Macbeth and Banquo are leading Duncan's army-they fight side by side.
"Though some resemblance may be traced between the charms in MACBETH, and the incantations in this play (The Witch of Middleton), which is supposed to have preceded it, this coincidence will not detract much from the originality of Shakespear. His Witches are distinguished from the Witches of Middleton by essential differences. These are creatures to whom man or woman plotting some dire mischief might resort for occasional consultation. Those originate deeds of blood, and begin bad impulses to men. From the moment that their eyes first meet with Macbeth's he is spell-bound. That meeting sways his destiny. He can never break the fascination. These Witches can hurt the body; those have power over the soul.Hecate in Middleton has a son, a low buffoon: the hags of Shakespear have neither child of their own, nor seem to be descended from any parent. They are foul anomalies, of whom we know not whence they are sprung, nor whether they have beginning or ending. As they are without human passions, so they seem to be without human relations. They come with thunder and lightning, and vanish to airy music. This is all we know of them.Except Hecate, they have no names, which heightens their mysteriousness. The names, and some of the properties which Middleton has given to his hags, excite smiles. The Weird Sisters are serious things. Their presence cannot co-exist with mirth. But, in a lesser degree, the Witches of Middleton are fine creations. Their power too is, in some measure, over the mind. They raise jars, jealousies, strifes, like a thick scurf o'er life"
Banquo has an honest and trusting nature.
Alone at Macbeth's court, Banquo voices his suspicions that Macbeth has killed Duncan in order to fulfill the witches' prophesies. He muses that perhaps the witches' vision for his own future will also be realized, but pushes the thought from his mind. Macbeth and Lady Macbeth enter to the fanfare of trumpets, along with and . Macbeth announces that he will hold a banquet in the evening and that Banquo will be honored as chief guest. Banquo states that he must ride in the afternoon but will return for the banquet. Macbeth tells him that Malcolm and Donalbain will not confess to killing their father. After confirming that will accompany Banquo on his trip, Macbeth wishes Banquo a safe ride.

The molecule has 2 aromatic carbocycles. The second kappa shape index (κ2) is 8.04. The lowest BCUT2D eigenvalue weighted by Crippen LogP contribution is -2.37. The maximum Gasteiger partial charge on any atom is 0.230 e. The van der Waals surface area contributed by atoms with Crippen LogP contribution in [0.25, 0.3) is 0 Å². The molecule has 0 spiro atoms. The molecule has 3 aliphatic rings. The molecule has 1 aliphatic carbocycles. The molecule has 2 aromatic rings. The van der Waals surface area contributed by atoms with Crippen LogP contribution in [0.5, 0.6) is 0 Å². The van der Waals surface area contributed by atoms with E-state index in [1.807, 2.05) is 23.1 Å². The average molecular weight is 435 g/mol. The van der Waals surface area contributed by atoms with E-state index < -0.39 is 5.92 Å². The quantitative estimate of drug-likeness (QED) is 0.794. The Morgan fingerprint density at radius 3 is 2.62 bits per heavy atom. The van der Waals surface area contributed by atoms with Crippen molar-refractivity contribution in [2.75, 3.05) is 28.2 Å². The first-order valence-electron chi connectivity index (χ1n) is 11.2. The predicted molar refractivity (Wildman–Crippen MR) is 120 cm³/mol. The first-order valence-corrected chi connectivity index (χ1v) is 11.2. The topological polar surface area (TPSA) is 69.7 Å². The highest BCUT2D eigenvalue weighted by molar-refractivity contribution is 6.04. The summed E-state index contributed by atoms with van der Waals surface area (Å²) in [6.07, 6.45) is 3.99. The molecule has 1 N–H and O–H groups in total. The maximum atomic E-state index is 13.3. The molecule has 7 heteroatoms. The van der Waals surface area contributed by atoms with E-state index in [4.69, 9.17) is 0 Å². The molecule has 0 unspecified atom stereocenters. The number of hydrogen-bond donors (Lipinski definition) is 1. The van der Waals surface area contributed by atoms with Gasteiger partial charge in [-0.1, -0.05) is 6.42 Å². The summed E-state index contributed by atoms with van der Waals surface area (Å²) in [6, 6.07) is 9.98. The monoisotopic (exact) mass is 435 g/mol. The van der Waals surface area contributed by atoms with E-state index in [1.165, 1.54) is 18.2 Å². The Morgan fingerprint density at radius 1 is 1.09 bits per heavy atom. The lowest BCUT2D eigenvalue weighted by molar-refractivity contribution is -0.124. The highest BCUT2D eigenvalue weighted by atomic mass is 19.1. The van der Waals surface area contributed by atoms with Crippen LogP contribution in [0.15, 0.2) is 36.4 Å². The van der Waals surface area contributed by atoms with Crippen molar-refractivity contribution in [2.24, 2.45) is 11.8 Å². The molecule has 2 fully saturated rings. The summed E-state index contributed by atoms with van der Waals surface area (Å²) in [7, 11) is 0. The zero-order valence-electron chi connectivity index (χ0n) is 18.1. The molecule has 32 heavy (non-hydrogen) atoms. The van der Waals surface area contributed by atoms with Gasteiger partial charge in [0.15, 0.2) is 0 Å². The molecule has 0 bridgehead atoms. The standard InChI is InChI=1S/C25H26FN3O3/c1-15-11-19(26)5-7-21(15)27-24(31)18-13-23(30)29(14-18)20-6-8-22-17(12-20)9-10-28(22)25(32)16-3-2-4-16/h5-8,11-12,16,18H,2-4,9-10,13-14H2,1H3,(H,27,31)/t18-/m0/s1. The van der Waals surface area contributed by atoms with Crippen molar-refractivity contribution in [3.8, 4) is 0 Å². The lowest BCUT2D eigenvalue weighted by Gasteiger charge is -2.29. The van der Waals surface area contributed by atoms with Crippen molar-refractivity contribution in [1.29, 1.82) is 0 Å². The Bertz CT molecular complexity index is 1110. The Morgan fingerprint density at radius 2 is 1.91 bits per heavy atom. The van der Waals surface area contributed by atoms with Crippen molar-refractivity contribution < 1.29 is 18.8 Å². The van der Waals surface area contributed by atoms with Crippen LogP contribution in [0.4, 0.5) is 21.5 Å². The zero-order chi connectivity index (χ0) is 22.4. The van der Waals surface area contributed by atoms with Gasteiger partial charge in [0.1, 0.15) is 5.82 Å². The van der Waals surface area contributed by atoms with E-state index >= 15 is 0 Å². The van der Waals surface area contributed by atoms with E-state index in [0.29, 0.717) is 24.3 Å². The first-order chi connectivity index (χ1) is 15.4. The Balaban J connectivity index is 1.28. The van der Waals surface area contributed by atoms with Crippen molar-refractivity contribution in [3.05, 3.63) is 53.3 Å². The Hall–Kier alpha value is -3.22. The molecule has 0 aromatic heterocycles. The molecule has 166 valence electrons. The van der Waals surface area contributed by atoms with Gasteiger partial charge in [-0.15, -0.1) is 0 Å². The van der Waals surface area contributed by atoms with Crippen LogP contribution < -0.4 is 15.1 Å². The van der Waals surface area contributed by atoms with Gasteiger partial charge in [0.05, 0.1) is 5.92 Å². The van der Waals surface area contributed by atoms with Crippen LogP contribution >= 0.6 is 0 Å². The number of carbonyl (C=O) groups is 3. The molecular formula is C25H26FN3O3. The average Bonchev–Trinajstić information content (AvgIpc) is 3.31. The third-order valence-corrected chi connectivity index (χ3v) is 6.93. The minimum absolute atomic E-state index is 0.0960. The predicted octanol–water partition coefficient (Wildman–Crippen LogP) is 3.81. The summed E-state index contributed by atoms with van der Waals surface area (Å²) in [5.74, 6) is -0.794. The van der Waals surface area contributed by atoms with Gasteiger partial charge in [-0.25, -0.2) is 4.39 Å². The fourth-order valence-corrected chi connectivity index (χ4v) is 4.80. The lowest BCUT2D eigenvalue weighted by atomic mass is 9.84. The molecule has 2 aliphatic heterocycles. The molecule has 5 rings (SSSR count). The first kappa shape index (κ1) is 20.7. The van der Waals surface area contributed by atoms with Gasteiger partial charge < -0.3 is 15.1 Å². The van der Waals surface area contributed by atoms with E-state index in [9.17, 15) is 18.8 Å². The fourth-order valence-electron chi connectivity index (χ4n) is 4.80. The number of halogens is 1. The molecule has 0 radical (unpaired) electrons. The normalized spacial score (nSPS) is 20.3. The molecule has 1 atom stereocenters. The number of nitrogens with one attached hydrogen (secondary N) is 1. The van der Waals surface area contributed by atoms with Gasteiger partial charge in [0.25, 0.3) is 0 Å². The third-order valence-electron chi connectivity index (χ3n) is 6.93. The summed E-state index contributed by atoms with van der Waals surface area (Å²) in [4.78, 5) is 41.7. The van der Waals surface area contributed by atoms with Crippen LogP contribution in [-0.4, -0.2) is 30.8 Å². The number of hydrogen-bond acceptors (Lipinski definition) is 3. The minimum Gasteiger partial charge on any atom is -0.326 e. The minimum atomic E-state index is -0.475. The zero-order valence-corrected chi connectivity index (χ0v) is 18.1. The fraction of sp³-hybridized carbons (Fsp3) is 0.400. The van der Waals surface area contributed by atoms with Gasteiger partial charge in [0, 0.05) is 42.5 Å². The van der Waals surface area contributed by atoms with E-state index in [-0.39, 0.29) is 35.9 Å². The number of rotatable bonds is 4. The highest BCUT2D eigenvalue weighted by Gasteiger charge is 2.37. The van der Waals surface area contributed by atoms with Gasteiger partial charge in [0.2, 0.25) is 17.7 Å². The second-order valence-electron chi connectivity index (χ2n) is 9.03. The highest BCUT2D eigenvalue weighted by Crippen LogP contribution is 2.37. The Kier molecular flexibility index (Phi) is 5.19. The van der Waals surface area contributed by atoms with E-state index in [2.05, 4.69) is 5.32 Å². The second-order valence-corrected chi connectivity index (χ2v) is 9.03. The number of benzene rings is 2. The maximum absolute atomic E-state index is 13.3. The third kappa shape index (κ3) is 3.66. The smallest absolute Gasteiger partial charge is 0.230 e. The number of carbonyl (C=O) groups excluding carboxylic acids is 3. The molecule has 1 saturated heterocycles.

Ib. sc. 5. Macbeth is described by Lady Macbeth so as at the same time to reveal her own character. Could he have every thing he wanted, he would rather have it mnocently;ignorant, as alas! how many of us are, that he who wishes a temporal end for itself, does in truth will the means; and hence the danger of indulging fancies, Lady Macbeth, like all in Shakspeare, is a class individualized:of high rank, left much alone, and feeding herself with day-dreams of ambition, she mistakes the courage of fantasy for the power of bearing the consequences of the realities of guilt. Hers is the mock fortitude of a mind deluded by ambition; she shames her husband with a superhuman audacity of fancy which she cannot support, but sinks in the season of remorse, and dies in suicidal agony. Her speech:
Still again Banquo goes on wondering like any common spectator:
Although Lady Macbeth adds much positive flavour to the play, her character is revealed through her aggressive attitude with her husband, her inhumane disregard for life, and her guilty conscience.
Oppose this to Banquo's simple surprise:
The Weird Sisters are as true a creation of Shakspeare's, as his Ariel and Caliban,fates, furies, and materializing witches being the elements. They are wholly different from any representation of witches in the contemporary writers, and yet presented a sufficient external resemblance to the creatures of vulgar prejudice to act immediately on the audience. Their character consists in the imagina-tive disconnected from the good; they are the shadowy obscure and fearfully anomalous of physical nature, the lawless of human nature,elemental avengers without sex or kin:
Act ii. sc. i. Banquo's speech:
Title character and historical figure, a Scottish nobleman who kills King Duncan of Scotland and rules the country until he is killed in combat by Lord Macduff.
The evil of Macbeth's deed, and its effects on him and on Scotland, are the central elements of the play. He is conscious of the evil his ambition gives rise to, but he cannot overcome temptation. This is combined with his ambition, the urging of the equally ambitious Lady Macbeth, and the encouragement given him by the Witches.
One of the play's manifestations of the power of evil is the collapse of Macbeth's personality. His behavior during and after each of the murders committed is different and is the heart of the drama.
Macbeth's basic strength is demonstrated in his capacity to face and withstand the ugly truth about himself. He sees the evil to which he has subjected himself and his world. He recognizes his own immortality, and he is not satisfied with the position he attains, but he nevertheless defends this position with continued murder. He is aware of this irrational phenomenon; one of his most fascinating features is that he is conscious of the goodness that he abandons.
Banquo was told he would father kings.
Friend and later victim of Macbeth.
Banquo is a decent and honorable nobleman who senses that the Witches are evil and thus not to be relied on. Thus, we see that Banquo's fate will be sealed by his virtue, just as Macbeth's is determined by his villainy.
Banquo's ancestry with King Duncan makes him an apt choice to stand in opposition to Macbeth as a pointedly virtuous comrade. That this is true is marked by Shakespeare's disregard for Fleance's fate or for the question of Banquo's descendants, once Fleance's survival ensures that he could have had some.